Tirzepatide, sold as Mounjaro, was approved by the Food and Drug Administration to treat type 2 diabetes but a study shows it can also help with weight loss, quite dramatically. Dramatic remissions of some B-cell lymphomas are also reported in an early study of Adicet Bio’s CAR-T treatment.
Overweight People Lost 35 To 52 Pounds On Newly Approved Diabetes Drug, Study Says
A weekly dose of a medication recently approved by the US Food and Drug Administration to treat type 2 diabetes may help adults without diabetes lose weight as well, a new study found. Tirzepatide, which is sold under the brand name Mounjaro, was studied in people without diabetes in three dosages: 5, 10 and 15 milligrams. Participants with obesity or who were overweight and took the 5-milligram dose lost an average of 35 pounds (16 killograms), those on the 10-milligram dose lost an average of 49 pounds (22 kilograms), and participants on the 15-milligram dose lost an average of 52 pounds (23.6 kilograms). (LaMotte and Langmaid, 6/6)
In other pharmaceutical developments —
Adicet Therapy Shows Complete Remissions In Early Study Of Lymphoma
Adicet Bio reported Monday that a unique, off-the-shelf therapy made from a special type of T cell induced complete remissions in patients with advanced and aggressive B-cell lymphomas, including patients with cancer who relapsed after receiving a personalized CAR-T treatment. In the early-stage study, six of eight patients achieved complete remissions after a single infusion of Adicet’s therapy, called ADI-001. Three of the patients were particularly difficult to treat because they entered the study with lymphomas that had relapsed after they received CAR-T treatments; all achieved complete remissions with ADI-001, Adicet said. (Feuerstein, 6/6)
Praxis’ Novel Antidepressant Fails Make-Or-Break Trial
A novel antidepressant from Praxis Precision Medicines failed to outperform placebo in a pivotal study, the company said Monday, casting doubt on what was meant to be a nuanced approach to the brain’s natural regulatory system. The drug, a once-daily oral treatment known as PRAX-114, missed its primary and secondary goals in a study enrolling about 200 patients with major depressive disorder. After two and four weeks of treatment, patients receiving PRAX-114 did not see their symptoms significantly improve compared to placebo, the company said. Praxis did not disclose details of the trial results. (Garde, 6/6)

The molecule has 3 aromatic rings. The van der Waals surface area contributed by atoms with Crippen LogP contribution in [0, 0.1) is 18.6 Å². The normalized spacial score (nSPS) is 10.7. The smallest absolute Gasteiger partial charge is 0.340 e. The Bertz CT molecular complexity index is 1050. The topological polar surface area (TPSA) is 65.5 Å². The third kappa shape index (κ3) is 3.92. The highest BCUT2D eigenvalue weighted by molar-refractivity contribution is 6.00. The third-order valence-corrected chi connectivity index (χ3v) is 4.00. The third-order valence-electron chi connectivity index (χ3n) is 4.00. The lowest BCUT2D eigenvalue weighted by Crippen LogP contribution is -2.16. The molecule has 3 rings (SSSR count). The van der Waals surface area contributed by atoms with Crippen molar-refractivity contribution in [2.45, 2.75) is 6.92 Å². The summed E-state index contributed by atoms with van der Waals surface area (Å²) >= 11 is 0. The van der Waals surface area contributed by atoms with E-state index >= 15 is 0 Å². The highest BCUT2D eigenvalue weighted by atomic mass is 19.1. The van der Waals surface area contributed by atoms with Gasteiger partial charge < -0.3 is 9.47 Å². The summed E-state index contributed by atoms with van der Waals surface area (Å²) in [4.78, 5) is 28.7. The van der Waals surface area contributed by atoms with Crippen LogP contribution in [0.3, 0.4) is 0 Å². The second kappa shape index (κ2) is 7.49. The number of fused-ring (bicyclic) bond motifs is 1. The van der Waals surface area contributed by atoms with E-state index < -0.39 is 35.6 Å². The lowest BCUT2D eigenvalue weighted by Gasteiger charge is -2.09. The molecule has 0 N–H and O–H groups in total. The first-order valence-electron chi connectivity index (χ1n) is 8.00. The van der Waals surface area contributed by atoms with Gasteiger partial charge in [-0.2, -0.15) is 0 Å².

California Wants To Slash Insulin Prices By Becoming A Drugmaker. Can It Succeed?
California is diving into the prescription drug business, attempting to achieve what no other state has done: produce its own brand of generic insulin and sell it at below-market prices to people with diabetes like Sabrina Caudillo. Caudillo said she feels like a “prisoner” to the three major pharmaceutical companies that control the price of insulin, which ranges from $300 to $400 per vial without insurance. The price Caudillo paid in 2017, when she was diagnosed, is etched into her memory: $274. (Hart, 6/7)
Many Black Cancer Patients Not Offered Access To Clinical Trials, Survey Finds
Nobody offered Stephanie Walker a clinical trial when she was diagnosed with metastatic breast cancer. Nobody talked to her about what her options might be in clinical trials. She didn’t have a nurse or patient navigator, either, who could guide her through the treatment process. “It was just me, the oncologist, and his PA,” Walker, a registered nurse and patient advocate with the Metastatic Breast Cancer Alliance, said. It frustrates her to look back on that time, especially in the context of a new study that she and other patients and patient advocates led that examines the experiences of Black women with metastatic breast cancer. According to the study results that Walker presented at the American Society of Clinical Oncology meeting on Monday, the majority of Black women with metastatic breast cancer don’t get enrolled into clinical trials. Only 40% of Black respondents said they were even offered a trial. (Chen, 6/6)
Surescripts Names Outsider As CEO
Surescripts named an outsider, Frank Harvey, as its CEO, the e-prescription company said Monday. Harvey, who most recently led private-equity investments for healthcare technology companies at ATLS Investments, will take the helm June 27. He succeeds Tom Skelton, who in November announced plans to retire. Before ATLS Investments, Harvey served as CEO of Mirixa, a technology company focused on medication therapy management that was acquired by Cardinal Health, and as CEO of Liberty Medical Supply, a company that sells prescription drugs and other medical supplies. (Kim Cohen, 6/6)
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